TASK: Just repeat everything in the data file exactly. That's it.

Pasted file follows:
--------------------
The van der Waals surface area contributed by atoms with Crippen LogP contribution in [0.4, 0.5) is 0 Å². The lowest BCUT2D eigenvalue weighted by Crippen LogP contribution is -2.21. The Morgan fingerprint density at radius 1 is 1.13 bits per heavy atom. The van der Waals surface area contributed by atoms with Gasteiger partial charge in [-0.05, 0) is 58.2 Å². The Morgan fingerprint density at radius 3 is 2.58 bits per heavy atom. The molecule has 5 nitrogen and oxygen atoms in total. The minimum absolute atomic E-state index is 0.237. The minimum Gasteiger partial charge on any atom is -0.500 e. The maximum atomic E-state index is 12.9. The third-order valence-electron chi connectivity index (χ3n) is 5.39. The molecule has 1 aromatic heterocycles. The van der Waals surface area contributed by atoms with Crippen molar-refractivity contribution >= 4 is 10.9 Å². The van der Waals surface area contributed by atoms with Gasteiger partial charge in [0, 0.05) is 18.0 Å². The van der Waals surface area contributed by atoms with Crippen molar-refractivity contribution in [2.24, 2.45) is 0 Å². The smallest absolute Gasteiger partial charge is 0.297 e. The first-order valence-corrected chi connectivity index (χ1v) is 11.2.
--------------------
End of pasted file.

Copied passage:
The van der Waals surface area contributed by atoms with Crippen LogP contribution in [0.4, 0.5) is 0 Å². The lowest BCUT2D eigenvalue weighted by Crippen LogP contribution is -2.21. The Morgan fingerprint density at radius 1 is 1.13 bits per heavy atom. The van der Waals surface area contributed by atoms with Gasteiger partial charge in [-0.05, 0) is 58.2 Å². The Morgan fingerprint density at radius 3 is 2.58 bits per heavy atom. The molecule has 5 nitrogen and oxygen atoms in total. The minimum absolute atomic E-state index is 0.237. The minimum Gasteiger partial charge on any atom is -0.500 e. The maximum atomic E-state index is 12.9. The third-order valence-electron chi connectivity index (χ3n) is 5.39. The molecule has 1 aromatic heterocycles. The van der Waals surface area contributed by atoms with Crippen molar-refractivity contribution >= 4 is 10.9 Å². The van der Waals surface area contributed by atoms with Gasteiger partial charge in [0, 0.05) is 18.0 Å². The van der Waals surface area contributed by atoms with Crippen molar-refractivity contribution in [2.24, 2.45) is 0 Å². The smallest absolute Gasteiger partial charge is 0.297 e. The first-order valence-corrected chi connectivity index (χ1v) is 11.2.